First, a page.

Today’s families come in all shapes and sizes. You may have biological children with your partner but have difficulty conceiving another child. You may be a single parent who is ready to begin your family. Same-sex couples may look for ways to expand their family. Whatever your situation, one of the things that you might consider is gestational surrogacy.
What is surrogacy?
Surrogacy is a process where a woman carries and delivers a child for others who become the child’s parents. The woman who carries the child knows that she doesn’t plan to be a parent to the child. Instead, the woman helps another person or couple have a child. The woman who carries the child is called the gestational carrier or surrogate.
A gestational carrier may use their own egg. They may also use a donor egg. The hallmark of a surrogate relationship is that a woman is a gestational carrier for a child with the intention of that a different person or couple raise the child as their own.
North Carolina law allows surrogacy
There are no federal laws about surrogacy, so it’s up to each state to decide whether to allow it. North Carolina allows it. There are no North Carolina laws that prohibit surrogacy, but there are also no laws that explicitly allow it, either. Generally, you can enter into a surrogacy arrangement.
Can you pay for surrogacy?
The adoptive parents can pay expenses for the gestational carrier. They can pay the carrier’s living expenses during the pregnancy and for six weeks after birth. They may pay for hospital fees and related medical expenses.
Allowed expenses also include the birth parent’s legal expenses for the adoption proceedings. However, the intended parents can’t pay the carrier for anything else. The gestational carrier can’t make a living or profit from being a carrier in North Carolina with the exception of living expenses during the pregnancy and for a short period after the birth.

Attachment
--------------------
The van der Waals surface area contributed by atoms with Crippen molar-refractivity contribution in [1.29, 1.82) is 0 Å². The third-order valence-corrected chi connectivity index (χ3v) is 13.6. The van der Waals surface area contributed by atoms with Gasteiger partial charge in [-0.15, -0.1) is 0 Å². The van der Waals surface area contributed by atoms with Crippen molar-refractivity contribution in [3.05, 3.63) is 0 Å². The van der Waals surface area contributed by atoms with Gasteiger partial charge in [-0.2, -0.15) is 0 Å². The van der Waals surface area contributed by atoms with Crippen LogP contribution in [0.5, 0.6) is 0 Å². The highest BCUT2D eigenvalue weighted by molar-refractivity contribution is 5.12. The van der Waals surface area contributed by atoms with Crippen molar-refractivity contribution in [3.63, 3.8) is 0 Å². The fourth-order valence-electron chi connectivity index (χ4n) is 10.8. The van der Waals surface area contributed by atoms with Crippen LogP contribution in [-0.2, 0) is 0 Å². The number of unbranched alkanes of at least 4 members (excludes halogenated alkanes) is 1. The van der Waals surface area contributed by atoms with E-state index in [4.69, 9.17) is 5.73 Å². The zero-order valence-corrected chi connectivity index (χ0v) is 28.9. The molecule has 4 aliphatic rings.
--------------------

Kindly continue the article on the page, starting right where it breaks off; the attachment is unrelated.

A careful written agreement
The most common way to use a surrogate in North Carolina is to prepare a written agreement before the pregnancy begins. It’s critical that everyone involved is on the same page about how they want the surrogacy to work and what the rights and obligations are of each person involved. The best practice is to prepare a consent agreement regarding parentage before taking any steps to begin a pregnancy.
A North Carolina surrogacy attorney can help you draft a consent surrogacy agreement. The agreement must clearly state the names of everyone involved. It must spell out how the surrogacy is going to work and what the intended parents are going to pay the gestational carrier for her services. It should carefully state who the intended parents are. Everyone involved should sign the consent order.
A pre-birth order for placement
When the pregnancy is about three months along, the intended parents can begin formal legal proceedings. They can ask the court for a pre-birth order regarding the child. The purpose of the pre-birth order is to allow the intended parents to have legal rights to the child as soon as the child is born.
You can begin the case where the gestational carrier lives, where the intended parents live or where they plan for the gestational carrier to deliver the child. There are residency requirements, so not just anyone can bring a case in North Carolina. If the consent surrogacy agreement is in order and the case is filed properly in the North Carolina courts, the court may issue a pre-birth placement order.